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The author of the best-selling The Gates of the Alamo now gives us a galvanizing portrait of Abraham Lincoln during a crucially revealing period of his life, the early Springfield years, when he risked both his sanity and his ethical bearings as he searched for the great destiny he believed to be his.It is Illinois in the 1830s and 1840s. Abraham Lincoln is a circuit-riding lawyer, a member of the state legislature, a man of almost ungovernable ambition. To his friends he is also a beloved figure, by turns charmingly awkward and mesmerizingly self-possessed - a man of whom they, too, expect big things. Among his friends and political colleagues are Joshua Speed, William Herndon, Stephen Douglas, and many others who have come to the exploding frontier town of Springfield to find their futures.



About the Author

Stephen Harrigan

Stephen Harrigan was born in Oklahoma City in 1948 and has lived in Texas since the age of five, growing up in Abilene and Corpus Christi. He is a longtime writer for Texas Monthly, and his articles and essays have appeared in a wide range of other publications as well, including The Atlantic, Outside, The New York Times Magazine, Conde Nast Traveler, Audubon, Travel Holiday, Life, American History, National Geographic and Slate. He was a finalist for the 2015 National Magazine Awards for his commentary on film and television for Texas Monthly.

Harrigan is the author of ten books of fiction and non-fiction, including The Gates of the Alamo, which became a New York Times bestseller and Notable Book, and received a number of awards, including the TCU Texas Book Award, the Western Heritage Award from the National Cowboy and Western Heritage Museum, and the Spur Award for Best Novel of the West. Remember Ben Clayton, was published by Knopf in 2011 and praised by Booklist as a "stunning work of art" and by The Wall Street Journal as a "a poignantly human monument to our history." Remember Ben Clayton also won a Spur Award, as well as the Jesse H. Jones Award from the Texas Institute of Letters and the James Fenimore Cooper Prize, given by the Society of American Historians for the best work of historical fiction. In the Spring of 2013, the University of Texas Press published a career-spanning volume of his essays, The Eye of the Mammoth, which reviewers called "masterful" (from a starred review in Publishers Weekly) , "enchanting and irresistible" (the Dallas Morning News) and written with "acuity and matchless prose."(Booklist) . His latest novel is A Friend of Mr. Lincoln, a work of fiction centering on Abraham Lincoln's early career as a lawyer and state legislator in Springfield, Illinois. A starred review in Publishers Weekly hailed the book as "superb" and, in the judgment of Pulitzer Prize winning historian Joseph J. Ellis, it is "historical fiction at its very best."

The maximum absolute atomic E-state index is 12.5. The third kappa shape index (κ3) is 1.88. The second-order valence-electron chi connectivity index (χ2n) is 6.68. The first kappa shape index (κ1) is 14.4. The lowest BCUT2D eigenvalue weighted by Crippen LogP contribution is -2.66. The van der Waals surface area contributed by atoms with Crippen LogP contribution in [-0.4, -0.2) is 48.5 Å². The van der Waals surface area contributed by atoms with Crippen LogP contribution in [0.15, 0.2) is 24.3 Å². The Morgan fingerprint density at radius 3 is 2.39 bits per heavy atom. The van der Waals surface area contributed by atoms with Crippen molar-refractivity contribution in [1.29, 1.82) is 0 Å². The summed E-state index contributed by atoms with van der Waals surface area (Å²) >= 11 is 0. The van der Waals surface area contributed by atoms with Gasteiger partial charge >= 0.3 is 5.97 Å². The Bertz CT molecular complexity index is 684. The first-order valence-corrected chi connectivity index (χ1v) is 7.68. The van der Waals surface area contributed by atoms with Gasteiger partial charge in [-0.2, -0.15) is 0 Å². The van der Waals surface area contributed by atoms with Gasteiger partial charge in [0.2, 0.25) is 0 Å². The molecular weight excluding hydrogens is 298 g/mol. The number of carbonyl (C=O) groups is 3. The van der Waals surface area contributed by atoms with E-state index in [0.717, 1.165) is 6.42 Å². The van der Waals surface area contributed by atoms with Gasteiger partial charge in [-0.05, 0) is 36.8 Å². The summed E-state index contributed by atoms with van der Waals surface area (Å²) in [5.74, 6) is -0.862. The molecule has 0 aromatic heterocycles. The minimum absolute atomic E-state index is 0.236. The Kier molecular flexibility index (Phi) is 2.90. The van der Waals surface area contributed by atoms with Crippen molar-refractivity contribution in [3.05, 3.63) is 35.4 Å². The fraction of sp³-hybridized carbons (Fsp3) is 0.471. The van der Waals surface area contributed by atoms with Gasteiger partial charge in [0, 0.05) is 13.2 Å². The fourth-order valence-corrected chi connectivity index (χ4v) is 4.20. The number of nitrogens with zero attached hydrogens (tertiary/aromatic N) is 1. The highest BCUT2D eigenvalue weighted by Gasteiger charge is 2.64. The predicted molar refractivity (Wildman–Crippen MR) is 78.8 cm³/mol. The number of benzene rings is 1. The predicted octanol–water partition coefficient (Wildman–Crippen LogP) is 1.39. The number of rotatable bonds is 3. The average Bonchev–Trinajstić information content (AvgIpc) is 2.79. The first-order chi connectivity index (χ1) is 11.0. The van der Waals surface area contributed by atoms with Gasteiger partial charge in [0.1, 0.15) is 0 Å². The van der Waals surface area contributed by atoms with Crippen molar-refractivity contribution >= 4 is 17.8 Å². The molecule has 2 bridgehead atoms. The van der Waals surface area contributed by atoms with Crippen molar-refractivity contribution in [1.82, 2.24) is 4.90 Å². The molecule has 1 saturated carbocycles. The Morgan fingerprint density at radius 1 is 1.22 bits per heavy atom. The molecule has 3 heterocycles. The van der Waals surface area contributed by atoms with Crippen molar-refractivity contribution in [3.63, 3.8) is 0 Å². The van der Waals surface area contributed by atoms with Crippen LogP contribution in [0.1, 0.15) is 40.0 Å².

Among the many movies Harrigan has written for television are HBO's award-winning "The Last of His Tribe," starring Jon Voight and Graham Greene, and "King of Texas," a western retelling of Shakespeare's King Lear for TNT, which starred Patrick Stewart, Marcia Gay Harden, and Roy Scheider. His most recent television production was "The Colt," an adaptation of a short story by the Nobel-prize winning author Mikhail Sholokhov, which aired on The Hallmark Channel. For his screenplay of "The Colt," Harrigan was nominated for a Writers Guild Award and the Humanitas Prize. Young Caesar, a feature adaptation of Conn Iggulden's "Emperor" novels, which he co-wrote with William Broyles, Jr., is currently in development with Exclusive Media.

A 1971 graduate of the University of Texas, Harrigan lives in Austin, where he



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